Sex, as you might have noticed by now, is a big part of Querida Guachita. She has a no-nonsense approach to talking about it and her followers seem to find that honesty refreshing. “I wish to empower people, that they feel they don’t owe anything to anybody and that sexuality is a very personal thing, that belongs to them and only them. I hope people can talk about sexuality from a political angle, that they can talk about pleasure freely, that they can speak out if somebody is violent towards them or if they just feel bad.”
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PENSAR A VECES DUELE. CUANDO HICE ESTE DIBUJO LO HICE PENSANDO EN UN RANCIO CON EL QUE SALIA, PERO A MEDIDA QUE LO IBA HACIENDO ME ACORDÉ DE FAMILIARES, EN AMIGXS QUE NO ESTAN, GENTE EN GENERAL Y HASTA EN BOLSONARO. EN FIN. MUCHA GENTE EN LA QUE NO QUIERO PENSAR. LAS IDEAS SON COMO CUCUTCHILLOS Y LAS PERSONAS TAMBIEN. COMO CUIDARSE? NO SE. MISTERIO. A VECES QUIERO PONER MI CABEZA EN MODO AVION Y PUNTO.
The level of trust between Marina and her followers is such that, for example, she holds a weekly space in her Stories in which she receives nudes from her followers and draws corsets on top of them (you can find those in her favorite stories, under the Spanish name for corsets/bras: Corpiños).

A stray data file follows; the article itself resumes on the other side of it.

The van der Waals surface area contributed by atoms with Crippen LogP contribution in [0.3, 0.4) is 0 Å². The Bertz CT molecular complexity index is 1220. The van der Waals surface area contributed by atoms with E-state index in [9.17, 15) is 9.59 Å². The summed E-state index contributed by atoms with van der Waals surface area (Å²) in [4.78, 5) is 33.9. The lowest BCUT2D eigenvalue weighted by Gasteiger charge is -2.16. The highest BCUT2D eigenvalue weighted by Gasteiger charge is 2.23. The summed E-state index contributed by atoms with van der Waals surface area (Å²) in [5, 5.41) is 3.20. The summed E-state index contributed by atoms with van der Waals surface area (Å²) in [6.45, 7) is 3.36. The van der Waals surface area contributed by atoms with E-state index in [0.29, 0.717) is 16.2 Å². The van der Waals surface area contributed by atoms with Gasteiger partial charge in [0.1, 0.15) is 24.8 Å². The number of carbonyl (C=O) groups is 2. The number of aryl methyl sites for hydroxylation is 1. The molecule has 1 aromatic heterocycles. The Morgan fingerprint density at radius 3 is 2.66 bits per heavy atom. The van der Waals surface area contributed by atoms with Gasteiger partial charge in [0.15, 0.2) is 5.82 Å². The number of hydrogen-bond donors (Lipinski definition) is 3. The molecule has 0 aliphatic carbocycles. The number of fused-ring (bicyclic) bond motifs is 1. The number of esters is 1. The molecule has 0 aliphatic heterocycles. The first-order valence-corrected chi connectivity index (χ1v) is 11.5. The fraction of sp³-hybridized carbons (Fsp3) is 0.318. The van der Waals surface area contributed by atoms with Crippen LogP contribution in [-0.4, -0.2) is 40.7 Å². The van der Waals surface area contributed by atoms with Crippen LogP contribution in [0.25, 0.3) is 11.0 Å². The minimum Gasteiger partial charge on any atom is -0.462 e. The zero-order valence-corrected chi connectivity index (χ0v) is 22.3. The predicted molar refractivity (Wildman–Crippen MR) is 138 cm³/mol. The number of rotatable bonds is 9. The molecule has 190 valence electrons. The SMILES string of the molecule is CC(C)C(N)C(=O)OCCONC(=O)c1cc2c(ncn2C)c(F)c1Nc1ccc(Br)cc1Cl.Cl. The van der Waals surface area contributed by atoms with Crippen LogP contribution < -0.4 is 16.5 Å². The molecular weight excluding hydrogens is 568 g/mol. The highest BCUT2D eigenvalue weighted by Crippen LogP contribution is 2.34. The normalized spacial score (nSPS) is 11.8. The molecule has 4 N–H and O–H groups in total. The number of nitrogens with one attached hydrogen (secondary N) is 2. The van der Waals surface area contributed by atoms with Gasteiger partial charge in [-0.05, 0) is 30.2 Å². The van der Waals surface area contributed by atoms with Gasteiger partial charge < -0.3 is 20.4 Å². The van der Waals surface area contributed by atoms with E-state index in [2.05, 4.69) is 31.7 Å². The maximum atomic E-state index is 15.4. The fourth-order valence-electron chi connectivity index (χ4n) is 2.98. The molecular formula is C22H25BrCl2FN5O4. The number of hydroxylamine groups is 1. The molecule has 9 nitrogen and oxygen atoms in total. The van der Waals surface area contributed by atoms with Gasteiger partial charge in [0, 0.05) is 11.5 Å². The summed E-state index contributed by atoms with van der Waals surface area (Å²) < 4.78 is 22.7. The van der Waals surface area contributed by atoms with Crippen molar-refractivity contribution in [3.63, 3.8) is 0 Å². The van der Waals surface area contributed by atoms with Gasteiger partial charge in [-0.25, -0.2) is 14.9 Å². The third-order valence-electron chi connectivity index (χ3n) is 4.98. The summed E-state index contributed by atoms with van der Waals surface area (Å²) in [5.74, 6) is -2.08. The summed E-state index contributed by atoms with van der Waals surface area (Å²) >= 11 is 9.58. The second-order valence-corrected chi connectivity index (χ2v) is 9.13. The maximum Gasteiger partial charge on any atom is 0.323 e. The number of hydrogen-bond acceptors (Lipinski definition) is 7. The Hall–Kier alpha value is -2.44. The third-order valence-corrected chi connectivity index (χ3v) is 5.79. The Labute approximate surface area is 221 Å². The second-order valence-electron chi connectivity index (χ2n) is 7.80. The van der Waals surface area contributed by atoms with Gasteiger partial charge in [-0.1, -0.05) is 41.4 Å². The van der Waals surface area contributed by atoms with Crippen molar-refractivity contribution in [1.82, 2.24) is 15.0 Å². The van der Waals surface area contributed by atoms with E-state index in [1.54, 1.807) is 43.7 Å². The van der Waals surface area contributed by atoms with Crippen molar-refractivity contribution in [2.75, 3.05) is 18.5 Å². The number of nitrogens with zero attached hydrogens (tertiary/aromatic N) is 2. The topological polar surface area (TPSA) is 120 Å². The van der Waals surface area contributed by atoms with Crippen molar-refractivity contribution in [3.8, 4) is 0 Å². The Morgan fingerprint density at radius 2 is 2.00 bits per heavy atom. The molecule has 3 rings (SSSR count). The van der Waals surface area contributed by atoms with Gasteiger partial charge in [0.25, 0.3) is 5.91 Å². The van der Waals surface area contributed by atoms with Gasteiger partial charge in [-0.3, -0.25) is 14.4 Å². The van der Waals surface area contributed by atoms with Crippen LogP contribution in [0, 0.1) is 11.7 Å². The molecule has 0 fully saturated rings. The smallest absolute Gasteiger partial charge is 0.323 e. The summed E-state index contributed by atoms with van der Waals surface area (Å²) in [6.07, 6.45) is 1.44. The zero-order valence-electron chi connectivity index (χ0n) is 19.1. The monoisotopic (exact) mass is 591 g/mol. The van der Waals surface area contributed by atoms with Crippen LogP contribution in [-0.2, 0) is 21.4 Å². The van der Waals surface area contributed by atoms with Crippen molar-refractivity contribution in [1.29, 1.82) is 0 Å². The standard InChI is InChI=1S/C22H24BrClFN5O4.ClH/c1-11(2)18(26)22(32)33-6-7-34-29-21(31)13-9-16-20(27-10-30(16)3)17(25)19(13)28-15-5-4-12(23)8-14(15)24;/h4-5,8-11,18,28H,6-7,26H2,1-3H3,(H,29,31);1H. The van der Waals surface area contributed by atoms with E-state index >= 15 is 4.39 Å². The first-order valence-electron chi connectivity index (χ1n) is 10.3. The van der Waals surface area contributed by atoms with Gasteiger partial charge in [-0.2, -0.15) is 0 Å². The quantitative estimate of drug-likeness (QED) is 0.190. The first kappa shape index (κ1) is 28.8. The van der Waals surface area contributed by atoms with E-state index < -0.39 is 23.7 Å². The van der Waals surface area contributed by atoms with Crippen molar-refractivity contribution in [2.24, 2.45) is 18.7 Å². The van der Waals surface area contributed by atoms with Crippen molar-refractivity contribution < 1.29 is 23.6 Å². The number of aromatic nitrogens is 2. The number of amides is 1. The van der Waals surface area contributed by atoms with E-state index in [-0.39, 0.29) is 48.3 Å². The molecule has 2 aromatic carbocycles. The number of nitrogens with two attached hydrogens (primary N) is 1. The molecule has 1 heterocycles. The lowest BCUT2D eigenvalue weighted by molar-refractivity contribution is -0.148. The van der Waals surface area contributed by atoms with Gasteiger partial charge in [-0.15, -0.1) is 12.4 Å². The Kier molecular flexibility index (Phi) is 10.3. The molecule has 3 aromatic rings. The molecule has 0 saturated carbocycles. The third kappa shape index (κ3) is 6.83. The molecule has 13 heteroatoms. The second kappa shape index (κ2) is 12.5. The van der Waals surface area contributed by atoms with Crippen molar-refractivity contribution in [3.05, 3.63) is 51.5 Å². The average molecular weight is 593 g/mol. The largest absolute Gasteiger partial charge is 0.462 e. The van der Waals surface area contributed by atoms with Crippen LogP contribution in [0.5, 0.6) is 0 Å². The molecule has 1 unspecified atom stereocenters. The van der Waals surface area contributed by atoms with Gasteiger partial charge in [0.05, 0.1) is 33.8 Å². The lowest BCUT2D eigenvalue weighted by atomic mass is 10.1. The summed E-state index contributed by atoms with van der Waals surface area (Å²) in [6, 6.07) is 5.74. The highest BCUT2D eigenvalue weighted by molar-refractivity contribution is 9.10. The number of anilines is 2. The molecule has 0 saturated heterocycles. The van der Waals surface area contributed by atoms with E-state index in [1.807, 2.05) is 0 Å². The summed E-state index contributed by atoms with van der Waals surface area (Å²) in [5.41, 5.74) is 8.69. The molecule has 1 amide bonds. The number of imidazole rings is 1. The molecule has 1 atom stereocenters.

Her account has evolved a lot since April, and she has understood how to make the most of Instagram Stories, venturing into even showing her own face on camera and expressing her opinions on all sorts of subjects, from her outrage that time a pro life journalist disguised himself as a doctor to stop an abortion to the recent wave of sexual harassment claims against bands like Onda Vaga. She has made it a point to use her account as a platform for criticizing the machista culture she stands against. She even has a Manifesto against hijos de Tinchos (sons of ‘Tinchos’), Tincho being a popular nickname and stereotype among feminists for men that abuse women and ignore women’s rights.
Querida Guachita, however, hasn’t been without its share of detractors. This is actually Marina’s second account, after her first one, called Querida Guacha, was suspended after receiving various complaints, presumably by men. “The previous one was closed because of a drawing I did in which I joked about posh rugby players from Zona Norteso I had to do this new one, but I lost a bunch of drawings and stuff.” As a result of these constant threats, she made her account private for a while and has the following message in her bio: “THIS IS MY OTHER IG IN CASE THEY SHUT DOWN THIS ONE: @queridaguachaok. FOLLOW ME BEFORE IT’S TOO LATE.”
So what’s next for Marina? Her success has lead her to consider exhibitions of her work as well as doing a book and a YouTube channel of her own. But her main priority right now is to graduate. I couldn’t help but ask her if she had considered making Querida Guachita her psychology thesis, after all, she pretty much dishes out therapy sessions through it already. She laughed and said: “I was actually thinking about it the other day since I’m usually consulted about the same issues. Thanks to the account I’ve discovered that human suffering is pretty universal, we all suffer more or less about the same things, only in different degrees.”
For more on Querida Guachita, visit her Instagram account.